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Two readers express different views on hospital worker walkout

Union members deserve more respect

Re: “Yes, we know how to do laundry,” David Marsden, column, Oct. 27.

Yes, David Marsden, there is something special about the people employed in our hospitals. They are the essential service glue that keeps our hospitals together.

To be dismissive of their worth is demeaning. Why should they not have “gold-plated pensions” (your words, not mine) and sick days? How elitist.

The people you have dismissed as not worthy of a decent lifestyle are the folks who live in this area, subscribe to and read the Advocate; thus helping ensure that you have a job.

P.S. I have never belonged to a union, and toothpaste is overpriced.

Margaret Linklater, Lacombe

Spare a thought for the unemployed

Let’s get right to the point. There are about 300,000 persons unemployed in Alberta.

That’s a significant number. And you can bet there is a considerable percentage of those persons who are on the brink of losing their homes and vehicles, or just struggling to put food on the table.

An unemployment statistic that extreme would certainly warrant the top story of the day, or at the very least, a close second behind COVID, right?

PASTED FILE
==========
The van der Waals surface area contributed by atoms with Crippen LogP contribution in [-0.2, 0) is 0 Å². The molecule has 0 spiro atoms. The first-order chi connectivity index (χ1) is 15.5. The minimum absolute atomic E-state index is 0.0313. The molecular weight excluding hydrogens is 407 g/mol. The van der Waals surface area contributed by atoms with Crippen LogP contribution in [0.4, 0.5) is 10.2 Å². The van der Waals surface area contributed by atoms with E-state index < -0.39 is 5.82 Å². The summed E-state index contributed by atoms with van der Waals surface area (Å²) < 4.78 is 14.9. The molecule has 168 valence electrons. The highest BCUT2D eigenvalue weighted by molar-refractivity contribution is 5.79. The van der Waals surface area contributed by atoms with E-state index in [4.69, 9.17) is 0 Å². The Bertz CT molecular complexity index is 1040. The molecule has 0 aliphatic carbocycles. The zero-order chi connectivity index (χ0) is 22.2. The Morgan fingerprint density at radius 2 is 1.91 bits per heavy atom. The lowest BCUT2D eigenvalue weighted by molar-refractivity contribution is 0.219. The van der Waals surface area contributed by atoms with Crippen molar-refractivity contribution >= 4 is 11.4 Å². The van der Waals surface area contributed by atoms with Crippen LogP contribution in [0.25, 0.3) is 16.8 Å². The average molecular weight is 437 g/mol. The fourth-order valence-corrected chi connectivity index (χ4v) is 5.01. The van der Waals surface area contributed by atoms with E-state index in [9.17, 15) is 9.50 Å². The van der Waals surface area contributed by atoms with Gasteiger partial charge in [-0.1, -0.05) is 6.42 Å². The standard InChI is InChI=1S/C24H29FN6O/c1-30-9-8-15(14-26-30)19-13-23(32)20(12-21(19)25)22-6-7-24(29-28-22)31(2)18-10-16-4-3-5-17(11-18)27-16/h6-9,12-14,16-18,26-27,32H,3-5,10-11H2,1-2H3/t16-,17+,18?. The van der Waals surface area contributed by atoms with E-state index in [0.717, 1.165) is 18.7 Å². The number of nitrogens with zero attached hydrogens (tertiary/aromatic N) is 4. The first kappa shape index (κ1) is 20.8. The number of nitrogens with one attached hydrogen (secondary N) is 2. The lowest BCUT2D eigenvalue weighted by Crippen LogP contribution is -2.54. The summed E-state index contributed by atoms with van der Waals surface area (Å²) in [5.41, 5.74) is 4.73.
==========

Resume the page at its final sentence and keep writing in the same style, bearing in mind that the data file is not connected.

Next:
Nope.

Actually, the top news story isn’t about the plight of the unemployed, but rather the unhappy and dissatisfied fully employed.

You know, the ones with government paychecks, paid leave, paid holidays, paid sick days and pension plans. The placards are everywhere, as they complain about their deplorable circumstances.

We have 300,000 persons unemployed. They don’t want more, they don’t want handouts, bailouts, or welfare. They aren’t threatening to leave town or the province if they don’t get their way.

And they certainly aren’t asking for sympathy. They just want work – any work. We call them unemployed, but there was a time in their household when they would have been considered an “essential worker.”

OK, we get it. It’s hard to sensationalize unemployment, so it’s not hard to see why the coverage is obscured.

It seems it’s far more dramatic to have a reporter standing out in the elements telling a story while a dozen protesters yell out their demand for more, than it is to explore the circumstances of someone about to lose everything.

Harvey Kelts, Red Deer

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